With 500 people summoned for jury duty, O’Mara would need more information about her in order to identify her.  This meant she would volunteer information, such as her career; volunteering for animal rescue; and the city where she resides.  The stealth juror would know to communicate to O’Mara that her husband was involved.
They needed a plan to make sure she was interviewed within the first three days of voir dire. There was no way of actually guaranteeing this unless jurors were placed in categories.  Categories established based on answers in the questionnaires would increase the possibility of her being among the first twenty (20) potential jurors.    Judge Nelson approved the separating of questionnaires and establishing categories.  The stealth juror would say that she didn’t trust the media and knew very little about the case.  That would get her into the first category of potential jurors.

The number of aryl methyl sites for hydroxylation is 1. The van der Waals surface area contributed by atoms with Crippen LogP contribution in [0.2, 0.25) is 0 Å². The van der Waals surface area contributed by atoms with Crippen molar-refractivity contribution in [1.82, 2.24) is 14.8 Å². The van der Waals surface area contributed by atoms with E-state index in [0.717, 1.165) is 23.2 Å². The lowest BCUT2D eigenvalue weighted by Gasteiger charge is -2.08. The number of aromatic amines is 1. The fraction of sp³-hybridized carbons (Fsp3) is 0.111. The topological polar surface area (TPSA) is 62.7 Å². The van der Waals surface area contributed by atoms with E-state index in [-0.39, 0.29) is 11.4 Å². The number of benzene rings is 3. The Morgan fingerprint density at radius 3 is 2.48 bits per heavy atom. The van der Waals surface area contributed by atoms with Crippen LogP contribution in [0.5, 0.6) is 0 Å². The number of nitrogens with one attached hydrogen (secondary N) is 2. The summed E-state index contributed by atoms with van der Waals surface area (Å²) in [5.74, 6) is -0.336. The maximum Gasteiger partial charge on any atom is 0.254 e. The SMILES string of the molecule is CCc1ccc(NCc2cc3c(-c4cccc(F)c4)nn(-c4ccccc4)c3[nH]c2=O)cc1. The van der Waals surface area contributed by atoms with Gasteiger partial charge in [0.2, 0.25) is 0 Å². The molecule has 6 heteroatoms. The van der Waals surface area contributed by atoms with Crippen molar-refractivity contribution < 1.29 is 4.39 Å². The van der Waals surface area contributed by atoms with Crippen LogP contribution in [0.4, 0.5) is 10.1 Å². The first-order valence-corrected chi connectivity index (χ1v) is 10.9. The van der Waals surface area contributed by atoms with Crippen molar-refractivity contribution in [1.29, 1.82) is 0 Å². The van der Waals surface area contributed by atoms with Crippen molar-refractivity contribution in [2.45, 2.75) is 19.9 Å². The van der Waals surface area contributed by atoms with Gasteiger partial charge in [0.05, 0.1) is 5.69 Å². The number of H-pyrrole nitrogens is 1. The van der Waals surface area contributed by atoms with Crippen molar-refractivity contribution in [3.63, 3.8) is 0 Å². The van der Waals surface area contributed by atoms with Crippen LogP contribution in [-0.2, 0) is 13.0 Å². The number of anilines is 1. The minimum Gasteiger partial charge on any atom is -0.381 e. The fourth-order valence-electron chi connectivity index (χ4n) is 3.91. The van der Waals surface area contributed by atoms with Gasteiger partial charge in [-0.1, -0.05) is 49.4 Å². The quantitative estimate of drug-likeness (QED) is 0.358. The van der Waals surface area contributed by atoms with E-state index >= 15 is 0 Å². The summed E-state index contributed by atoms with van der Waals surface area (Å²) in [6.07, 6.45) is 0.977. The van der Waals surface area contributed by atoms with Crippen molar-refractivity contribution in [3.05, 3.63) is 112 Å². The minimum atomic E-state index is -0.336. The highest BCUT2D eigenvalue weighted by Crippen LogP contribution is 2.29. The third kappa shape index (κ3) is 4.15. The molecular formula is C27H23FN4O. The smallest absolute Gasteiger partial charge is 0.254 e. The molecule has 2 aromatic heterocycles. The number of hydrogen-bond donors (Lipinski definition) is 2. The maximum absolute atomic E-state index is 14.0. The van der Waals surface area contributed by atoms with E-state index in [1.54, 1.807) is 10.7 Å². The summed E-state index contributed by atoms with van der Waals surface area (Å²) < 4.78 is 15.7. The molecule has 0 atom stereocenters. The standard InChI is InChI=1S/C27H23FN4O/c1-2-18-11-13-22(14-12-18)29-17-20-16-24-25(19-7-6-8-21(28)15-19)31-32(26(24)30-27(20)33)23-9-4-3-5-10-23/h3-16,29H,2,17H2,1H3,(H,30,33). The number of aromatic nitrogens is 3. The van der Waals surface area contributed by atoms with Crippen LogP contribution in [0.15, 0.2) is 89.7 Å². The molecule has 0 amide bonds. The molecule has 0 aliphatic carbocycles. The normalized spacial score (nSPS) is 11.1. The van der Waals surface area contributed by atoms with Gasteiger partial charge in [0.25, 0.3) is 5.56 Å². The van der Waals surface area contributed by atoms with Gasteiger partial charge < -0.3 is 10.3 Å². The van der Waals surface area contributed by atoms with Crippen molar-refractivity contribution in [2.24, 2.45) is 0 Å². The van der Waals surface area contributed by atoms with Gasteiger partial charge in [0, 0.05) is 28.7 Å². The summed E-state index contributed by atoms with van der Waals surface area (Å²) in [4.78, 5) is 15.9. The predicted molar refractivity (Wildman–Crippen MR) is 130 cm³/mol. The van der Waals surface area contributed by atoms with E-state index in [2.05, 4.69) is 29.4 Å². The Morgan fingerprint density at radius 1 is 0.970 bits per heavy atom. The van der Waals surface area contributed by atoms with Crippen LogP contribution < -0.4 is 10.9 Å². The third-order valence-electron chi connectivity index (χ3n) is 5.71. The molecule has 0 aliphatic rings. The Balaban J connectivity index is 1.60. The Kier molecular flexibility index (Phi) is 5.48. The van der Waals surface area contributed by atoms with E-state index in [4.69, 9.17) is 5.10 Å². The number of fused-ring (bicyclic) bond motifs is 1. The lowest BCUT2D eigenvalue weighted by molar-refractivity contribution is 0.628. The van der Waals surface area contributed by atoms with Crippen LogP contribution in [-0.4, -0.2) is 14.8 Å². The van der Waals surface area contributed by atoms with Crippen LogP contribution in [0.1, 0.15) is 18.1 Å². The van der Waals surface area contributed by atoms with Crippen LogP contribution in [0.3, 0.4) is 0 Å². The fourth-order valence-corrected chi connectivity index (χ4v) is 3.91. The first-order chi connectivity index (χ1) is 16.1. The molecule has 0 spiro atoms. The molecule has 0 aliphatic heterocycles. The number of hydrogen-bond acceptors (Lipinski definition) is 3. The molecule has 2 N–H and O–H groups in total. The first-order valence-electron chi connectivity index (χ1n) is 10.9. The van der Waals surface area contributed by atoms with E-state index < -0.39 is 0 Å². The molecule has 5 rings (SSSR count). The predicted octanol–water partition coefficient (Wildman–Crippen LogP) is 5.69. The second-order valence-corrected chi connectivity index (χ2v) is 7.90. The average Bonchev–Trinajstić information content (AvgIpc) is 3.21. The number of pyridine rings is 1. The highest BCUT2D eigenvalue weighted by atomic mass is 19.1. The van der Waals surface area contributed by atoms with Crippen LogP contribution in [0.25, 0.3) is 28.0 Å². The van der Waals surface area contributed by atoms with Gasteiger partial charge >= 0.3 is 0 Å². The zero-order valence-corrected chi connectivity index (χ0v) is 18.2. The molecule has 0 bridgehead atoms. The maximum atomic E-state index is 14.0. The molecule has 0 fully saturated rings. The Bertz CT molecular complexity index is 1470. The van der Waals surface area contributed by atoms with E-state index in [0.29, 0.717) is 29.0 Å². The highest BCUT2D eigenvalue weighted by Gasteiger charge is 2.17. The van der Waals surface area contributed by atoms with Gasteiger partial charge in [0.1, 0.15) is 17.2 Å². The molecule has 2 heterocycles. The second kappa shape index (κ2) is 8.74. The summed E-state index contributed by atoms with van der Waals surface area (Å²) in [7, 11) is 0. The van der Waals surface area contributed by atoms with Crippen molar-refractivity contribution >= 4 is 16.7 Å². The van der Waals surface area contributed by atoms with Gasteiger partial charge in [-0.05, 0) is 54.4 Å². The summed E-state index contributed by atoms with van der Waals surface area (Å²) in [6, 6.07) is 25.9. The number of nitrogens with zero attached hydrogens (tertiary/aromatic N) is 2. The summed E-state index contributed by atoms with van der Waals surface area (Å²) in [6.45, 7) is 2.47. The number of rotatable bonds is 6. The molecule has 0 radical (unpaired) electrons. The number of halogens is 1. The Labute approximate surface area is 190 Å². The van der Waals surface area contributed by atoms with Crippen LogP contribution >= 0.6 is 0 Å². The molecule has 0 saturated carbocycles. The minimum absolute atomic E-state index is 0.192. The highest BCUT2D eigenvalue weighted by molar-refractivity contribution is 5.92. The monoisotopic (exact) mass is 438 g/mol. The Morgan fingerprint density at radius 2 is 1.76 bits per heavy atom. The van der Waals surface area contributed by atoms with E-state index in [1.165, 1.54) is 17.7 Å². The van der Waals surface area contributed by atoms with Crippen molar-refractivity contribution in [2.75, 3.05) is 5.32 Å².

O’Mara could not tell Don West about the stealth juror.  Since O’Mara and Don West took turns questioning potential jurors, O’Mara would require that both of them needed to confer with each other before finalizing their questioning of each potential juror.  While the goal was to get her on the jury and vote not guilty, there was no guarantee that she could convince the other five jurors.  They needed a plan to guide her and that plan was associated with how they planned to proceed in presenting their case.
The Analysis
This analysis is based the voir dire, accompanied by the below video, to support the analysis.   I watched the first three days of voir dire from beginning to end, and scanned the other days.
A clear pattern is evidenced by the defense when asking potential jurors about remembering things they heard or read in the media once they reached the jury room for deliberations.  Each potential juror was asked how they would handle that; whether they would bring it up during deliberations, or decide based solely on what they heard in the courtroom.  They were asked what they would do if another juror introduced things they heard in the media that was not presented in the “courtroom.”  I emphasize the word “courtroom.”  That is important because there is an additional term used by O’Mara when he questioned Juror B37.